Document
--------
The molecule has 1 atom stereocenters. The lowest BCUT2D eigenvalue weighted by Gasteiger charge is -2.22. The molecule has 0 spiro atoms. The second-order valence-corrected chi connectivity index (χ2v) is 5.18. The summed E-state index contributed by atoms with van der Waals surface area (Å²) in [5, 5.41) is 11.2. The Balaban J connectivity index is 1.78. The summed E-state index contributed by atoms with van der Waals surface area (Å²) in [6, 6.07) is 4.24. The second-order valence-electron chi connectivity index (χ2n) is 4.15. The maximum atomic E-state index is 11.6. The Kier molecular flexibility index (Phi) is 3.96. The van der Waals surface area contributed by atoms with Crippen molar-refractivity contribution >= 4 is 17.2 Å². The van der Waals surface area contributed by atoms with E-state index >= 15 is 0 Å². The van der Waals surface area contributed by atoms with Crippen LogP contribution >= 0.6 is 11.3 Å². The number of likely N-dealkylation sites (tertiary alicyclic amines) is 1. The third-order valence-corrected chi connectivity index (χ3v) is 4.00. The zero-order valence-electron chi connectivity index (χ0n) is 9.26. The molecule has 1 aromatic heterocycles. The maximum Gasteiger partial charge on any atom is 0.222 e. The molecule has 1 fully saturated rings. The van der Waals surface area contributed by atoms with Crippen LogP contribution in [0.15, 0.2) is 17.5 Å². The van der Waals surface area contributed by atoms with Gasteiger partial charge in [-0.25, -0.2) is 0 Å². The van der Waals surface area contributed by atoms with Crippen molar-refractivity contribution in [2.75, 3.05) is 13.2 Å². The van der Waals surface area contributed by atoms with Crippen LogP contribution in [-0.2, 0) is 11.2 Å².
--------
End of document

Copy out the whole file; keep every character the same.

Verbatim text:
The molecule has 1 atom stereocenters. The lowest BCUT2D eigenvalue weighted by Gasteiger charge is -2.22. The molecule has 0 spiro atoms. The second-order valence-corrected chi connectivity index (χ2v) is 5.18. The summed E-state index contributed by atoms with van der Waals surface area (Å²) in [5, 5.41) is 11.2. The Balaban J connectivity index is 1.78. The summed E-state index contributed by atoms with van der Waals surface area (Å²) in [6, 6.07) is 4.24. The second-order valence-electron chi connectivity index (χ2n) is 4.15. The maximum atomic E-state index is 11.6. The Kier molecular flexibility index (Phi) is 3.96. The van der Waals surface area contributed by atoms with Crippen molar-refractivity contribution >= 4 is 17.2 Å². The van der Waals surface area contributed by atoms with E-state index >= 15 is 0 Å². The van der Waals surface area contributed by atoms with Crippen LogP contribution >= 0.6 is 11.3 Å². The number of likely N-dealkylation sites (tertiary alicyclic amines) is 1. The third-order valence-corrected chi connectivity index (χ3v) is 4.00. The zero-order valence-electron chi connectivity index (χ0n) is 9.26. The molecule has 1 aromatic heterocycles. The maximum Gasteiger partial charge on any atom is 0.222 e. The molecule has 1 fully saturated rings. The van der Waals surface area contributed by atoms with Crippen LogP contribution in [0.15, 0.2) is 17.5 Å². The van der Waals surface area contributed by atoms with Gasteiger partial charge in [-0.25, -0.2) is 0 Å². The van der Waals surface area contributed by atoms with Crippen molar-refractivity contribution in [2.75, 3.05) is 13.2 Å². The van der Waals surface area contributed by atoms with Crippen LogP contribution in [-0.2, 0) is 11.2 Å².